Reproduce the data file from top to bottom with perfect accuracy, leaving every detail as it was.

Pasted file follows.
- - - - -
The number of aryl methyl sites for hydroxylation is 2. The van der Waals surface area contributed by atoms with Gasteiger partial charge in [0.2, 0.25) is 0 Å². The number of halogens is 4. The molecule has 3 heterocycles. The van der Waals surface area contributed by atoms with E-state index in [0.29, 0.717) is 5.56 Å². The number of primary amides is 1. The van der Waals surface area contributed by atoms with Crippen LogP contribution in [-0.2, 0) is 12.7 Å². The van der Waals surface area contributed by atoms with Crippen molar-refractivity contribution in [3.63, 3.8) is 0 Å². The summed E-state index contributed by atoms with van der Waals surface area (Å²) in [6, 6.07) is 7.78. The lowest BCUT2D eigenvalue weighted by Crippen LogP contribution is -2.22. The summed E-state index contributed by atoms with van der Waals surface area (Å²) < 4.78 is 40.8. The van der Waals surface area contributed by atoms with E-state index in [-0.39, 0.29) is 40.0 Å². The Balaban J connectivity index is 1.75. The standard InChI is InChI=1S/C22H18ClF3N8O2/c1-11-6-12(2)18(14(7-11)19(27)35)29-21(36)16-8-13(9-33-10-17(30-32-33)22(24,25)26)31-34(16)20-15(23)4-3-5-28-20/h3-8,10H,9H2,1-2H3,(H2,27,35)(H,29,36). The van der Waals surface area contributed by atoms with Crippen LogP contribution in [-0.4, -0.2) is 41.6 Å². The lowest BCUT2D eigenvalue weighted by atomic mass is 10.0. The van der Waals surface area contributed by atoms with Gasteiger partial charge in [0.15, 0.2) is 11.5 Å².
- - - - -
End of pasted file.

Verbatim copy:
The number of aryl methyl sites for hydroxylation is 2. The van der Waals surface area contributed by atoms with Gasteiger partial charge in [0.2, 0.25) is 0 Å². The number of halogens is 4. The molecule has 3 heterocycles. The van der Waals surface area contributed by atoms with E-state index in [0.29, 0.717) is 5.56 Å². The number of primary amides is 1. The van der Waals surface area contributed by atoms with Crippen LogP contribution in [-0.2, 0) is 12.7 Å². The van der Waals surface area contributed by atoms with Crippen molar-refractivity contribution in [3.63, 3.8) is 0 Å². The summed E-state index contributed by atoms with van der Waals surface area (Å²) in [6, 6.07) is 7.78. The lowest BCUT2D eigenvalue weighted by Crippen LogP contribution is -2.22. The summed E-state index contributed by atoms with van der Waals surface area (Å²) < 4.78 is 40.8. The van der Waals surface area contributed by atoms with E-state index in [-0.39, 0.29) is 40.0 Å². The Balaban J connectivity index is 1.75. The standard InChI is InChI=1S/C22H18ClF3N8O2/c1-11-6-12(2)18(14(7-11)19(27)35)29-21(36)16-8-13(9-33-10-17(30-32-33)22(24,25)26)31-34(16)20-15(23)4-3-5-28-20/h3-8,10H,9H2,1-2H3,(H2,27,35)(H,29,36). The van der Waals surface area contributed by atoms with Crippen LogP contribution in [-0.4, -0.2) is 41.6 Å². The lowest BCUT2D eigenvalue weighted by atomic mass is 10.0. The van der Waals surface area contributed by atoms with Gasteiger partial charge in [0.15, 0.2) is 11.5 Å².